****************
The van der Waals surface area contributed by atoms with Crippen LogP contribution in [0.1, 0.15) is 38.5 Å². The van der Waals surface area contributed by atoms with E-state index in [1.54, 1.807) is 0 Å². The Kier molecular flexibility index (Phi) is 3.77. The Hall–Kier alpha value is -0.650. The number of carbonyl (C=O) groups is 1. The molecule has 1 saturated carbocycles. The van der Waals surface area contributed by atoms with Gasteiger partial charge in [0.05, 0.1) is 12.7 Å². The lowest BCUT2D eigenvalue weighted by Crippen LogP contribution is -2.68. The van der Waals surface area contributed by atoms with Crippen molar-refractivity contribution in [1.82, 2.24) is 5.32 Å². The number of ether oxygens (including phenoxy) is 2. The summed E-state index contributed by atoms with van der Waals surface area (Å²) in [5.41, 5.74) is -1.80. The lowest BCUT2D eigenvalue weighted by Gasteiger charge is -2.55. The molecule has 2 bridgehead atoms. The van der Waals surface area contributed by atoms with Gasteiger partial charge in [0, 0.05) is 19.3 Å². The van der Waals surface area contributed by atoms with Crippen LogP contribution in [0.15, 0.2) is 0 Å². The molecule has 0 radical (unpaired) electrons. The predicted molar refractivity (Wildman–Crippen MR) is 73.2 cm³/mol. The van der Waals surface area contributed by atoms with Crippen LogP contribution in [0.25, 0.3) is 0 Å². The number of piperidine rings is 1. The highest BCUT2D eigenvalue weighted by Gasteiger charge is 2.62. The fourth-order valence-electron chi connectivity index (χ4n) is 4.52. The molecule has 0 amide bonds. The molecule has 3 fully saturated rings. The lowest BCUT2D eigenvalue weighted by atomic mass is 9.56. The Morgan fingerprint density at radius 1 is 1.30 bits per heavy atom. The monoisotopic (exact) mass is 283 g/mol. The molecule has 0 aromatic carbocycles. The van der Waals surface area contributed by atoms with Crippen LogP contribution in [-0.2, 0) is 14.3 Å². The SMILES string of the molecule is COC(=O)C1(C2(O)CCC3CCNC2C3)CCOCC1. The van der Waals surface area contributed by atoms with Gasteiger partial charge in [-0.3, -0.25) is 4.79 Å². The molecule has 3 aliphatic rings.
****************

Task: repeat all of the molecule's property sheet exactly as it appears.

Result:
The van der Waals surface area contributed by atoms with Crippen LogP contribution in [0.1, 0.15) is 38.5 Å². The van der Waals surface area contributed by atoms with E-state index in [1.54, 1.807) is 0 Å². The Kier molecular flexibility index (Phi) is 3.77. The Hall–Kier alpha value is -0.650. The number of carbonyl (C=O) groups is 1. The molecule has 1 saturated carbocycles. The van der Waals surface area contributed by atoms with Gasteiger partial charge in [0.05, 0.1) is 12.7 Å². The lowest BCUT2D eigenvalue weighted by Crippen LogP contribution is -2.68. The van der Waals surface area contributed by atoms with Crippen molar-refractivity contribution in [1.82, 2.24) is 5.32 Å². The number of ether oxygens (including phenoxy) is 2. The summed E-state index contributed by atoms with van der Waals surface area (Å²) in [5.41, 5.74) is -1.80. The lowest BCUT2D eigenvalue weighted by Gasteiger charge is -2.55. The molecule has 2 bridgehead atoms. The van der Waals surface area contributed by atoms with Gasteiger partial charge in [0, 0.05) is 19.3 Å². The van der Waals surface area contributed by atoms with Crippen LogP contribution in [0.15, 0.2) is 0 Å². The molecule has 0 radical (unpaired) electrons. The predicted molar refractivity (Wildman–Crippen MR) is 73.2 cm³/mol. The van der Waals surface area contributed by atoms with Crippen LogP contribution in [0.25, 0.3) is 0 Å². The number of piperidine rings is 1. The highest BCUT2D eigenvalue weighted by Gasteiger charge is 2.62. The fourth-order valence-electron chi connectivity index (χ4n) is 4.52. The molecule has 0 amide bonds. The molecule has 3 fully saturated rings. The lowest BCUT2D eigenvalue weighted by atomic mass is 9.56. The Morgan fingerprint density at radius 1 is 1.30 bits per heavy atom. The monoisotopic (exact) mass is 283 g/mol. The molecule has 0 aromatic carbocycles. The van der Waals surface area contributed by atoms with Crippen LogP contribution in [-0.2, 0) is 14.3 Å². The SMILES string of the molecule is COC(=O)C1(C2(O)CCC3CCNC2C3)CCOCC1. The van der Waals surface area contributed by atoms with Gasteiger partial charge in [-0.3, -0.25) is 4.79 Å². The molecule has 3 aliphatic rings.